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Help shine a light on our regions forgotten or unknown memorials

PUBLISHED: 08:03 05 March 2018 | UPDATED: 12:50 05 March 2018

The Shrine of our Lady of Walsingham. Picture: Ian Burt

The Shrine of our Lady of Walsingham. Picture: Ian Burt

Archant

The hunt is on for our region’s secret, forgotten or unknown memorials.

The 60th anniversary wreath at the Henry Blogg memorial in Cromer.The 60th anniversary wreath at the Henry Blogg memorial in Cromer.

Norfolk and Suffolk are home to murals and shrines, statues, inscriptions on benches and trees - from a sculpture in memory of benefactor King John in King’s Lynn to a memorial to honour the lifeboat crew members who lost their lives in 1880 in Wells.

Now, as part of a nationwide call-out, Historic England is asking people to share their knowledge of secret, unknown and forgotten memorials in the area.

The public body responsible for championing and looking after England’s historic environment wants photographs and information about the lesser-known memorials, as well as those that are well-loved by small groups or communities but unknown nationally.

They are also looking for rituals and activities attached to memorials.

Eliza Adams Lifeboat Memorial, Wells-next-to-Sea.. Copyright Historic EnglandEliza Adams Lifeboat Memorial, Wells-next-to-Sea.. Copyright Historic England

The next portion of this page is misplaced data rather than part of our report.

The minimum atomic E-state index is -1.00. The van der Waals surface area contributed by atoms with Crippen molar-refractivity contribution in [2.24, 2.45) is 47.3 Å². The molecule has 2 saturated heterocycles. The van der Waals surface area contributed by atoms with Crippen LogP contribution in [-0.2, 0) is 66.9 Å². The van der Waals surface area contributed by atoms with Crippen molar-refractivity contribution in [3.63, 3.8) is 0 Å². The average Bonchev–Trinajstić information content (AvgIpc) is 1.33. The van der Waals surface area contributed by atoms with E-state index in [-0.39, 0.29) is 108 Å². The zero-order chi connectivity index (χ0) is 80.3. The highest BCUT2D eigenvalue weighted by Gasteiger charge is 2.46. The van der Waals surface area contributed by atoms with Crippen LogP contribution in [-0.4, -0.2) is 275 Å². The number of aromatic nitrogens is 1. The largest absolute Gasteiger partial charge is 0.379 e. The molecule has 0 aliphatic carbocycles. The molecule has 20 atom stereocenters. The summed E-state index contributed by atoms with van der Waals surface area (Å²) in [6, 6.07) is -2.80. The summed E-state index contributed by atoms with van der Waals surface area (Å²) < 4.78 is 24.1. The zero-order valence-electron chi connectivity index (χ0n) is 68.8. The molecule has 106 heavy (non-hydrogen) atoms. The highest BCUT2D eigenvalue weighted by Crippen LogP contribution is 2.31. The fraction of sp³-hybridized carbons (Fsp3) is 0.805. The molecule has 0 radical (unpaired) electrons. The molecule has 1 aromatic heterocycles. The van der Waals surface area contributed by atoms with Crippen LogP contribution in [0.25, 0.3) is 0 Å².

The public’s stories and pictures will be recorded to form part of an exhibition in the autumn. The best examples of community memorials may be listed by Historic England as part of its efforts to protect and champion what is special in the historic environment.

The hunt is part of Immortalised, a season launched by Historic England to help people explore the country’s memorial landscape – who is reflected, who is missing, and why. It will include events, an exhibition, a debate and a design competition.

A series of well-documented challenges to the memorials of figures including Cecil Rhodes and Edward Colston, and the absence of representations of women and people of colour from statues in our cities and squares has brought the subject to the fore in recent months.

Duncan Wilson, chief executive of Historic England, said: “We are creatures of memory, and every generation has commemorated people in the built environment. Their stories may involve episodes of heroism or generosity and be inspirational, or they may involve episodes which are shameful by today’s standards. They all tell us something about the lives of our ancestors. This is a terrifically important subject and that’s why we have launched the Immortalised season.”

Immortalised will not tackle the subject of war memorials.

Does your community have a memorial to be proud of? Email david.bale2@archant.co.uk

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